From the cover: Emmy Rane is married at nineteen, a mother by twenty. Trapped in a life with a husband she no longer loves, Baby is her only joy. Then one sunny day in September, Emmy takes a few fateful steps away from her baby and returns to find her missing. All that is left behind is a yellow sock.
Fourteen years later, Sophie, a homeschooled, reclusive teenage girl is forced to move frequently and abruptly from place to place, perpetually running from what her mother calls the “No Good.” One afternoon, Sophie breaks the rules, ventures out, and meets Joey and his two aunts. It is this loving family that gives Sophie the courage to look into her past. What she discovers changes her world forever. . .
A great plot, emotional characters, Kephart’s status as a National Book Award Finalist—You Are My Only holds a lot of promise. But hold on to your hats: the plot moves quickly. While a fast pace can be exciting, it can also lead to a lack of detail, and description can be sparse. In You Are My Only, a lot happens at once, without being much explained. And then, mostly in the middle chapters, the book hits a lull–we get nothing but mopey pondering and sad ruminations from our characters.
The storyline is just plain confusing. Not only does the perspective change every other chapter, but so does the time period. We switch back and forth between Emmy and Sophie, and between present and past. While this can be an interesting book format, I find it works best with an omniscient narrator. In You Are My Only, both perspectives are narrated in first person, so I often forgot whose perspective I was reading and where we were temporally.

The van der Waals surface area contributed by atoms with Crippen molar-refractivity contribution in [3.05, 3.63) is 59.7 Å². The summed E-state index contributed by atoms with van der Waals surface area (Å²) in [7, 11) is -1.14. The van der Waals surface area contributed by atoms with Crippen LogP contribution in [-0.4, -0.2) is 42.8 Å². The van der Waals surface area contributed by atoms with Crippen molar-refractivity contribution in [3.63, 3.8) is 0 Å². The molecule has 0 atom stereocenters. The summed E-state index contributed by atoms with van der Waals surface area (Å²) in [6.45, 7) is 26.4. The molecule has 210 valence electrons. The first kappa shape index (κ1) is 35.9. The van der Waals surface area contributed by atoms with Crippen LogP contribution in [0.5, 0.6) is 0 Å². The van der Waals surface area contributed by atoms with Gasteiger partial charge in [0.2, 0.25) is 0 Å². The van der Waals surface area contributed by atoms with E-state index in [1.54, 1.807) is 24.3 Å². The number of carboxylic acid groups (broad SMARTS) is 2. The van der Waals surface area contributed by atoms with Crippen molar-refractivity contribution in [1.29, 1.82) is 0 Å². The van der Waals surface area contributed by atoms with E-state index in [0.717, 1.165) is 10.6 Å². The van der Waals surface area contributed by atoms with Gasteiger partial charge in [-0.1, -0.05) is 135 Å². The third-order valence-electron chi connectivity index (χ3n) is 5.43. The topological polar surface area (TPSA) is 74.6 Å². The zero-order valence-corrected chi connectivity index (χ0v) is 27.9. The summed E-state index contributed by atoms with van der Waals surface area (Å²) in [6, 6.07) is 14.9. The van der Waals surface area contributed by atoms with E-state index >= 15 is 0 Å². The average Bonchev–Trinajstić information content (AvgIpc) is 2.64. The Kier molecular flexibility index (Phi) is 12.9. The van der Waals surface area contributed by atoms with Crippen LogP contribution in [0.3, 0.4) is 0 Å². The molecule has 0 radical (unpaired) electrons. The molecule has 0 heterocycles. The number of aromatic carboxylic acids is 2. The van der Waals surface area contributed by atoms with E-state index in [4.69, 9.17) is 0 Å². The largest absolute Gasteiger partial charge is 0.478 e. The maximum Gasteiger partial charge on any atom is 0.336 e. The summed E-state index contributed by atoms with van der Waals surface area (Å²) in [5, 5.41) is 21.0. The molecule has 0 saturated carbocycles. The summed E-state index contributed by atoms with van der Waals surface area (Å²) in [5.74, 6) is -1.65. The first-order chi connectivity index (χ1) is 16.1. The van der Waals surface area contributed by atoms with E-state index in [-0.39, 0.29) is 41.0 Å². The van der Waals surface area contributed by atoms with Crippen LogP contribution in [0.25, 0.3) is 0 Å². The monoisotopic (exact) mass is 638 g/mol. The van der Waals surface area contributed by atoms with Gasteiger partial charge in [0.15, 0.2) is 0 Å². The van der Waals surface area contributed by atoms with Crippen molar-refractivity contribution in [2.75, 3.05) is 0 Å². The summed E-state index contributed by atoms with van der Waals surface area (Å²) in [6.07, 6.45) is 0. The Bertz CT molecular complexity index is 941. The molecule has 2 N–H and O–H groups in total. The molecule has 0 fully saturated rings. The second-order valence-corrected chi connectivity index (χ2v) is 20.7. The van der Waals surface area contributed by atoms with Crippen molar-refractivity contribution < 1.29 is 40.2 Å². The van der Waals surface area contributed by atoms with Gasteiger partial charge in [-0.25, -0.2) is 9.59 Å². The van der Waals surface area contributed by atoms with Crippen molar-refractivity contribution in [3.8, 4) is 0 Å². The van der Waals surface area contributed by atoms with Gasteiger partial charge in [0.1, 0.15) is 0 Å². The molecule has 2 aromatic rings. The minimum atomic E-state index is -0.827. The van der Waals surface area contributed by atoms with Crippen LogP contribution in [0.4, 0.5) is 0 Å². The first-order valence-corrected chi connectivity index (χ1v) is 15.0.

But a bright spot of this book is the ending—I won’t spoil it here, but the mother-daughter reunion comes about in an unexpected way that is really quite touching. Those last few chapters are deeply moving, and they deserve some praise. However, overall, I recommend passing on You Are My Only. There are equally touching novels out there that are less confusing and better paced than this.
Caleb is 15, and currently resides in Portland, Oregon. He’s the former author of a sports blog that has been featured by several major outlets. He also writes short stories and develops novel ideas whenever possible, and, obviously, loves to read. Follow him on twitter @CalMM15.